Escape Sequences

Escape Sequences

Escape sequences are some non-printable character that shows the effect while printing the output. The usage and example of escape sequences are given below.

These are the combination of two characters backslash(\) and one more character but treated as a single character occupy only one byte as other characters.

Escape sequence character Meaning Usage
\a bell alert used to make a sound.
\b backspace used to move the cursor to the one character back.
\n new line used to change the line
\r carriage return used to move the cursor to the beginning of the current line.
\" double quote used to print the double quotes
\' single-quote use to print the double quotes
\f form feed used to change the page.
\t tab used to print the tab

Program to demonstrate the use escape sequence

int main() {
 	printf("Hello \"Alex\"\n");
 	printf("Hello \'Clark\'\n");
 	return 0;	


Hello   World
Hello "Alex"
Hello 'Clark'

More Controlled on printing

We use the printf() function for printing till now. But print() function has many variations as given below.

Syntax for printing the integer

Syntax Explained:

In the above syntax, w stands for white spaces. For print, the given integer variables value, w spaces are reserved and the number is print by right-aligned on the given spaces. If the w is less the number, then the specified width is ignored. Read the following example to understand the fact.

int a=512;

The syntax for printing floating-point numbers

Syntax Explained

In the above example, w stands for the total width reserved for the printing including decimal places and p specifies how many digits(precision) are allowed after the decimal point. Read the following example to understand the fact. By default, 6 digit precision is allowed for float printing.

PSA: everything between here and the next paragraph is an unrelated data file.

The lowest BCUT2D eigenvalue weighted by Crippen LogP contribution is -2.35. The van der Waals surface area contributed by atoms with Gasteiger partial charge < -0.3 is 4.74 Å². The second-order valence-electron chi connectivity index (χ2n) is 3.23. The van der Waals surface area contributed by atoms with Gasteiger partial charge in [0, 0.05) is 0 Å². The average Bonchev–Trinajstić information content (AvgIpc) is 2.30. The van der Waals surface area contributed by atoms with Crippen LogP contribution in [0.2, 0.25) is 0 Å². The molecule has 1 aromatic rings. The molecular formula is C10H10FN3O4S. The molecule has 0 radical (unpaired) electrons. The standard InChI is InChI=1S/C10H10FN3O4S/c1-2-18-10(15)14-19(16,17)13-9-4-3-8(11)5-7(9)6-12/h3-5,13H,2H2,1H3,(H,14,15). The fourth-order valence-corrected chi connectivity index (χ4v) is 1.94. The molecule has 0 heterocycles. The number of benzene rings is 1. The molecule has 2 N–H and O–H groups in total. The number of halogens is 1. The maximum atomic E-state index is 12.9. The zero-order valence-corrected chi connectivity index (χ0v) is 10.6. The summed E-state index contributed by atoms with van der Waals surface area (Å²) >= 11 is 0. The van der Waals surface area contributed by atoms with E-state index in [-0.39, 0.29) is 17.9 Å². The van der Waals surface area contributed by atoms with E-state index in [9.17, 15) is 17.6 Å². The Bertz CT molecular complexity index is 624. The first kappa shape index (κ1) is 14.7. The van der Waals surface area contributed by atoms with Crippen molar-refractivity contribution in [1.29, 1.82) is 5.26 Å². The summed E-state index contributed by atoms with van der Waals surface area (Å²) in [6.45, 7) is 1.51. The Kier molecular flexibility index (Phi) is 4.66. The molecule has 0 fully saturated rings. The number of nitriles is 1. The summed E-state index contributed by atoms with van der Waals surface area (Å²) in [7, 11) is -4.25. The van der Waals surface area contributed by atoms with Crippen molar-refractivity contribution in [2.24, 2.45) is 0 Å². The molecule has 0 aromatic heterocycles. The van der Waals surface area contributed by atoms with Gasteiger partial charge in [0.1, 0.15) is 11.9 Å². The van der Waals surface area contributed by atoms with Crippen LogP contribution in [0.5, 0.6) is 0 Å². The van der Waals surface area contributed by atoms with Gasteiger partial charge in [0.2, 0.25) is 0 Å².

float f=5.6789;
printf("%10f",f);//__5.678900, two blank spaces
printf("%10.2f",f);//5.68, round off the decimal places if truncation is performed.

Number format Conversion

If you want to print the decimal number into octal, hexadecimal then this task can be done directly by using the format specifier explained in the following example.

printf("%o",25);//31, octal equivalent of decimal 25.
printf("%x",25);//19, hexadecimal equivalent of decimal 25.
If an integer constant is prefixed with zero(0) then constant is called octal constant or if prefixed with (zero-x)0x then constant is called hexadecimal constant.
printf("%d",031);//print 25,031 is an octal integer and 25 is decimal equivalent of oct-31
printf("%d",0x19);//print 25, 0x19 is hexadecimal constant and 25 is decimal equivalent of hex-19.
Note: %i can be also used for the decimal integer printing.